the shape of leadership

From Vice to Victory

Addiction and incarceration were not the end

Cleo Lewis on May 27, 2022

In 1989, I was forced to use crack cocaine at gunpoint. The experience nearly destroyed me, leading me down a path of addiction, deception, criminal activity, incarceration, and homelessness. But by God’s grace, those dark chapters of my life were not the end of my story.

My favorite verse is Philippians 1:6: “Being confident of this, that he who began a good work in you will carry it on to completion until the day of Christ Jesus.” I am living proof of God’s persevering goodness.

I grew up during the 1960s, amid civil rights marches and war protests. It was a confusing and frightening time for a Black child with a father deployed overseas. Faith was my refuge.

I accepted Christ at the age of 9 in a small church near Fort Riley, Kansas. My paternal and maternal grandfathers were both ministers, and I believed God had called me to follow in their footsteps. I sometimes practiced preaching by repeating their sermons to a “congregation” of young cousins.

After suffering a serious wound, my father returned from the Army and took a civilian job at a municipal water plant. I enjoyed spending time with my father and often accompanied him to work.

By the time I was 12, I could run the plant. My dad started leaving me in charge while he slipped out to drink at the local bars. When his boss discovered this, Dad lost his job.

It was the breaking point in my parents’ marriage. Mom took my sister and me and moved to Tucson, Arizona. I never heard from my father again, which left a huge void in my life.

After high school, I joined the Air Force. Leaving home triggered an overwhelming sense of loneliness. Like my father, I turned to alcohol to medicate my pain.

I gave up drinking for a while after I married. Then, while stationed in Thailand, I lost 18 of my friends in a helicopter crash. I would have been on board with them had my orders not changed at the last minute. To cope with survivor guilt, I returned to the bottle.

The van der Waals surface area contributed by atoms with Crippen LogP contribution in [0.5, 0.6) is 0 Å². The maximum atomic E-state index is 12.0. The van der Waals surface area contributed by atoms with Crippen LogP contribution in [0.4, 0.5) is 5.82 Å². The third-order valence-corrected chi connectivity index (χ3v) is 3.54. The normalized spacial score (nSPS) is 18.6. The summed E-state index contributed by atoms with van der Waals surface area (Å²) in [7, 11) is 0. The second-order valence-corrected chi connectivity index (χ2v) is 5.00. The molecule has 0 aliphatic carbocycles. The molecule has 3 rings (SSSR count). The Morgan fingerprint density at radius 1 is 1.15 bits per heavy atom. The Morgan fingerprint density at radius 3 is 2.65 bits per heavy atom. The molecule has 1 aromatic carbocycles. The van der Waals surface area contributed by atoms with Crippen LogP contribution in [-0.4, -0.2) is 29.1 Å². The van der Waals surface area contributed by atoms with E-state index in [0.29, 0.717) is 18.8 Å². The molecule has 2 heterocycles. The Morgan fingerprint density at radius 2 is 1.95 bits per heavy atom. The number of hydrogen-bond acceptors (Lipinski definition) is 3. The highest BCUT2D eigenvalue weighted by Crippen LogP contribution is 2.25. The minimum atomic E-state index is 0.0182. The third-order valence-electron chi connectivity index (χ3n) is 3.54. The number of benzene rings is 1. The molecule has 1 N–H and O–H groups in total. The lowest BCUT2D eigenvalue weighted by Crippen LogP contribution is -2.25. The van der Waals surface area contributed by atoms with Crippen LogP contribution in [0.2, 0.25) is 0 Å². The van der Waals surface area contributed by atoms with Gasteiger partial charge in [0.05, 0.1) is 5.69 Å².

Upon leaving the military, I transitioned to law enforcement. I enjoyed being a police officer and quickly worked my way up the ranks. I had served on the force for seven years when my career came to a crashing halt in a crack house.

During a sting operation, I realized something was amiss and tried to withdraw from a drug transaction. Suddenly, a suspect drew a gun and ordered me to smoke the drug to prove I wasn’t a police officer. Fearing for my life, I did as I was told. I left the house a crack addict.

I am living proof of God’s persevering goodness.

Soon I was looking for drugs again — not to catch criminals but to satisfy my own cravings. One night, some dealers attacked me and broke my jaw. I escaped in my car and crashed near a police station. After undergoing drug testing at the hospital, the secrets I had been keeping began to emerge.

I faced a host of drug-related crimes, including fraud and conspiracy to sell/possess. I accepted a plea bargain and served nearly three years in prison.

My wife divorced me. God never gave up on me, though. I attended prison chapel services and sensed the Holy Spirit stirring in my heart.

Following my release, I remarried and tried to rebuild my life. I returned to church, but I failed to surrender fully to God or seek help for my trauma and addiction. Soon, my old struggles resurfaced.

After a series of probation violations, I was facing the prospect of more prison time. Instead, the court ordered me to Teen Challenge. It was a place of hope and healing — exactly what I needed. I felt confident that the tools I gained there would help me succeed. Yet I abandoned those tools once I graduated from the program.

Before long, I returned to drugs and alcohol, my second marriage failed, and I became homeless. I was about as broken as anyone could be. In desperation, I called out to God and offered what was left of my life to Him.

The Holy Spirit directed me to a small Assemblies of God church. I attended and again sensed the ministry call I had felt as a child. I didn’t know where to begin. My life was a shambles.

God reminded me of those tools I left behind. I went to a homeless shelter and accepted the help that was available there. A few months later, I reconciled with my wife. God set me free from addiction and healed my heart.

Six years after I left the streets, I enrolled in the Arizona Ministry Network’s school of ministry. In 2019, I became an ordained Assemblies of God minister.

Today, I am a staff pastor at City Church Phoenix (AG). I minister to police officers and firefighters, veterans, parolees, and the homeless community. I also volunteer at our local Teen Challenge center. God has truly redeemed every part of my story for His glory.

In the quietness of prayer, sermon preparation, or devotional reading, I sometimes hear the echoes of that little boy trying to preach. A smile crosses my face as I remember that God is still at work.

This article appears in the Spring 2022 edition of Influence magazine.

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